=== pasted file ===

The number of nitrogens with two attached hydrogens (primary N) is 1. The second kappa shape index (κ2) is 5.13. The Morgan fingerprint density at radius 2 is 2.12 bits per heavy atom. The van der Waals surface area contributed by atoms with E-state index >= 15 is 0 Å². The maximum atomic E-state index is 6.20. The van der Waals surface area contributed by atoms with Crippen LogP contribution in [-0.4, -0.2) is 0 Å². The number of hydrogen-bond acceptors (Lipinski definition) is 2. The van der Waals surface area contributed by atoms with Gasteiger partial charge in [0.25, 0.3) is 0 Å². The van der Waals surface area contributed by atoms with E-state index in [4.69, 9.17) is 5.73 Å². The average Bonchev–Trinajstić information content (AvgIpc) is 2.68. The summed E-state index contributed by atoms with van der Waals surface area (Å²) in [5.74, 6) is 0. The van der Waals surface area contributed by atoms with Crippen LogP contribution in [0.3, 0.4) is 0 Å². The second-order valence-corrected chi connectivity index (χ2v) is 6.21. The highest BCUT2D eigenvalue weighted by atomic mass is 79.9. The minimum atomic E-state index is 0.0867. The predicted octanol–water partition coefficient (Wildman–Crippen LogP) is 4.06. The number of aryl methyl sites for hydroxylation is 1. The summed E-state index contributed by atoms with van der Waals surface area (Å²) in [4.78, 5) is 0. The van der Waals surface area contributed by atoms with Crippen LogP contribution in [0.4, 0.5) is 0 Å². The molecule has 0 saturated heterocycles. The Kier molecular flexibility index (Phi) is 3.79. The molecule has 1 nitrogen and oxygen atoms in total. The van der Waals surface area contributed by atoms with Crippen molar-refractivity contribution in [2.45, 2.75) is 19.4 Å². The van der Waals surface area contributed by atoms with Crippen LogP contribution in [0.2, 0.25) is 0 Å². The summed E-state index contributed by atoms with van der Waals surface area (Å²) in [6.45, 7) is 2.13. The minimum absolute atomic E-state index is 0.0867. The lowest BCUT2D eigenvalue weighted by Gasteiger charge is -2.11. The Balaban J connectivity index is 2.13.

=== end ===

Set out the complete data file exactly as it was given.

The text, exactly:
The number of nitrogens with two attached hydrogens (primary N) is 1. The second kappa shape index (κ2) is 5.13. The Morgan fingerprint density at radius 2 is 2.12 bits per heavy atom. The van der Waals surface area contributed by atoms with E-state index >= 15 is 0 Å². The maximum atomic E-state index is 6.20. The van der Waals surface area contributed by atoms with Crippen LogP contribution in [-0.4, -0.2) is 0 Å². The number of hydrogen-bond acceptors (Lipinski definition) is 2. The van der Waals surface area contributed by atoms with Gasteiger partial charge in [0.25, 0.3) is 0 Å². The van der Waals surface area contributed by atoms with E-state index in [4.69, 9.17) is 5.73 Å². The average Bonchev–Trinajstić information content (AvgIpc) is 2.68. The summed E-state index contributed by atoms with van der Waals surface area (Å²) in [5.74, 6) is 0. The van der Waals surface area contributed by atoms with Crippen LogP contribution in [0.3, 0.4) is 0 Å². The second-order valence-corrected chi connectivity index (χ2v) is 6.21. The highest BCUT2D eigenvalue weighted by atomic mass is 79.9. The minimum atomic E-state index is 0.0867. The predicted octanol–water partition coefficient (Wildman–Crippen LogP) is 4.06. The number of aryl methyl sites for hydroxylation is 1. The summed E-state index contributed by atoms with van der Waals surface area (Å²) in [4.78, 5) is 0. The van der Waals surface area contributed by atoms with Crippen LogP contribution in [0.4, 0.5) is 0 Å². The molecule has 0 saturated heterocycles. The Kier molecular flexibility index (Phi) is 3.79. The molecule has 1 nitrogen and oxygen atoms in total. The van der Waals surface area contributed by atoms with Crippen molar-refractivity contribution in [2.45, 2.75) is 19.4 Å². The van der Waals surface area contributed by atoms with Crippen LogP contribution in [0.2, 0.25) is 0 Å². The summed E-state index contributed by atoms with van der Waals surface area (Å²) in [6.45, 7) is 2.13. The minimum absolute atomic E-state index is 0.0867. The lowest BCUT2D eigenvalue weighted by Gasteiger charge is -2.11. The Balaban J connectivity index is 2.13.